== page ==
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Obama had to stay true to South Side

What did Barack Obama have to lose? With his approval ratings already low and no other election to win, why not keep it real?

“This simply is not the way a sitting president in the age of social media paranoia is supposed to act.” North Siders, gotta love ‘em.

The great Morris Day once sang: “Ain’t nothing worse than rejection. I’d feel a little better if you slapped my face.”

I guess when the President of the United States, a serious sports fan who claims Chicago as his home, finally opens a Twitter account (@POTUS) and follows four of Chicago's major five teams, it doesn't feel good to be the one left out.

Public rejection on such a viral level -- Obama had 1.5M followers in less than 24 hours -- is like a slap to the face of a franchise. It’s nothing that the Cubs haven’t experienced before in other ways, including 100-plus years of losing lovably, but it's not necessarily something the 10th-most popular franchise in North American sports is used to.

It’s hard not to take it personally.

President Obama choosing not to follow the Cubs is simply a typical South Sider move. Not an oversight. A reminder that even diplomacy when it comes to Cubs/Sox relations has limits. If Obama had decided to follow the Cubs on Day 1 of having a Twitter account, it would have been as if Tony Romo’s first tweet had been “Redskins 4 Life!” when he joined last week.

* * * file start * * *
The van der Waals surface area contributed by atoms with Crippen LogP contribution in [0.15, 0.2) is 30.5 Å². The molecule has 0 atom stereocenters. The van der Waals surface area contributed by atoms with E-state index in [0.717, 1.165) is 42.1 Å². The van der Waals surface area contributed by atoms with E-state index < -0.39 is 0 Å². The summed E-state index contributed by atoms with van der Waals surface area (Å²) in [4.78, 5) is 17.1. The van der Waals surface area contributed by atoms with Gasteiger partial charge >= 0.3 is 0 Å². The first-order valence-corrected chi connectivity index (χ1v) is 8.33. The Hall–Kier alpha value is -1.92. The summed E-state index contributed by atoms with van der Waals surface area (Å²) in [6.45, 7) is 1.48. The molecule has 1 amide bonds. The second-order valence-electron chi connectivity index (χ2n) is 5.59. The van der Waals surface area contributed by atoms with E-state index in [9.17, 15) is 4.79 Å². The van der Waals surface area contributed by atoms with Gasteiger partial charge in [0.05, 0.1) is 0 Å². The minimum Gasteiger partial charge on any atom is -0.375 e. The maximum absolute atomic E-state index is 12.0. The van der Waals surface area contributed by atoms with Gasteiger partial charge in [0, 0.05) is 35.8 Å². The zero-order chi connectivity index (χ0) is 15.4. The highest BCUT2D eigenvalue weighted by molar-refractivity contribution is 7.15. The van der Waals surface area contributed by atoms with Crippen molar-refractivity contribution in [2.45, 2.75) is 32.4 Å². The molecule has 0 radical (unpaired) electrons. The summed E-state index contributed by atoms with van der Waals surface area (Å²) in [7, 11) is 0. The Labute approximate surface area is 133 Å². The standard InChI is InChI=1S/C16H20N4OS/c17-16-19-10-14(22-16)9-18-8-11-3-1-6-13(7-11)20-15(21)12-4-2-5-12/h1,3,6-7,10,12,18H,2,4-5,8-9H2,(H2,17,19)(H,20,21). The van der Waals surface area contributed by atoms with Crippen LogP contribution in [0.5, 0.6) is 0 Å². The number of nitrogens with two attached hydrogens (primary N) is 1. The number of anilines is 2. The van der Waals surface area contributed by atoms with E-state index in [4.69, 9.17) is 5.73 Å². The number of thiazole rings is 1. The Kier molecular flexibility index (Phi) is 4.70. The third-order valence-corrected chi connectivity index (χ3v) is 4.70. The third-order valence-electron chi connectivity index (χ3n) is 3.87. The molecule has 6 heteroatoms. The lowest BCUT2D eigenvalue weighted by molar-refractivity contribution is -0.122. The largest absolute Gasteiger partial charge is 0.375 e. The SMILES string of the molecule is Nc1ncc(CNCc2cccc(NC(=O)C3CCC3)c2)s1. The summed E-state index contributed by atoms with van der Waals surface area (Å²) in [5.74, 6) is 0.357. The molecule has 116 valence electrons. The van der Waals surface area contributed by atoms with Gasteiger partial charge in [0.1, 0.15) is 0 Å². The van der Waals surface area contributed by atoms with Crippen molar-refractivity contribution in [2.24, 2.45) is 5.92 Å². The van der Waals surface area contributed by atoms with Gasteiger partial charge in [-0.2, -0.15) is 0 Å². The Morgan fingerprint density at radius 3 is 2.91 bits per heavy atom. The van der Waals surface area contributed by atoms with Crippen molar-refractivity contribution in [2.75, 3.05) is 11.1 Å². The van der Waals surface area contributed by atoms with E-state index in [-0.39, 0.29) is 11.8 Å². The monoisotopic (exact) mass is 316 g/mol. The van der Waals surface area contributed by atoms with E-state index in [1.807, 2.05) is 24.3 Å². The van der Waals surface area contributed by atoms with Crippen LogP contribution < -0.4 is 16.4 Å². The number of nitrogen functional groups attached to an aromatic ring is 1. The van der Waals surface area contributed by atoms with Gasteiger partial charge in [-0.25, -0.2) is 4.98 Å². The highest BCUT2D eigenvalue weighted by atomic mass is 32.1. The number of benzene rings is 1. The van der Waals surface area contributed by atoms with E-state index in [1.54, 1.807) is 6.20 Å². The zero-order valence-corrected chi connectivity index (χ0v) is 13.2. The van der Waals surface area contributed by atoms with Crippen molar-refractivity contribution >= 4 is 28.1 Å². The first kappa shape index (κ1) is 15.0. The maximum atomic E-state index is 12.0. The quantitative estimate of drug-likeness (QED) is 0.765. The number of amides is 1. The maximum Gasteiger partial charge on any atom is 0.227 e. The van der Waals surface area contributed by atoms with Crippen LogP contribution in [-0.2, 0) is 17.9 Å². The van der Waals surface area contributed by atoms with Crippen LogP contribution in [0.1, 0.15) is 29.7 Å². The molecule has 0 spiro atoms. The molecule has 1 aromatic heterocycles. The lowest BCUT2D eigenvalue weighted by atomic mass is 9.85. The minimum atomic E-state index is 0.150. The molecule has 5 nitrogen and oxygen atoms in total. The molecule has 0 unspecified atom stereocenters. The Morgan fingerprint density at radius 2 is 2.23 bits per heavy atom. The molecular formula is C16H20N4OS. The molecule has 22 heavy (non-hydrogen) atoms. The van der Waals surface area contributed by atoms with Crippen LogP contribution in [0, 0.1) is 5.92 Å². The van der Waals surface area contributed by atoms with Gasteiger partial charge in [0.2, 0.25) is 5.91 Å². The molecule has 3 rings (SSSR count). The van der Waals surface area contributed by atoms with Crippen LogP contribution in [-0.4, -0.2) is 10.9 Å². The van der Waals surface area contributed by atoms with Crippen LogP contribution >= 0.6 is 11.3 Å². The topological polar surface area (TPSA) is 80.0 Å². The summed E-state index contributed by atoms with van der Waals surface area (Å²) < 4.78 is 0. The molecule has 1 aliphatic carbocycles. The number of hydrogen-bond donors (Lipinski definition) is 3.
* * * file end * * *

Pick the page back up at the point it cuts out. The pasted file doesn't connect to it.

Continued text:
Obama's decision wasn’t the act of a commander-in-chief, it was the act of a true Chicagoan -- one who knows boundary partisanship when it comes to baseball in this city is just as important as district lobbying and foreign policy in Washington, D.C. Anything else from a native son of the Chi would have painted Obama as a sellout, as someone who conforms, a moderate conservative whose desire to please a nation makes it impossible for him to take an unpopular stand.

In D.C., across the country and around the world, that may be tolerable. But here in the land of Jordan, Oprah, Kanye, Studs and Rahm? Residents have been exiled for less.

Obama couldn’t go out like that. Not on the first day. Maybe down the line he’ll cave in, do the right thing and click the blue icon to follow the Joe Maddon renaissance up north. But until then, Obama had to stay true to how we raised him south of Cermak.

So Cubs fans, instead of being mad at Obama for not following, maybe the best thing to do is realize that like politics, sports loyalty is all about strategy. Recognize that the president did what he had to do if he plans on coming back to the South Side of the city to reside, raise his children and watch his library unfurl.

And know that had he opened a Twitter account three years ago when he needed your votes, you probably would have been the sixth Chicago team he’d have followed. Behind the Sky, of course.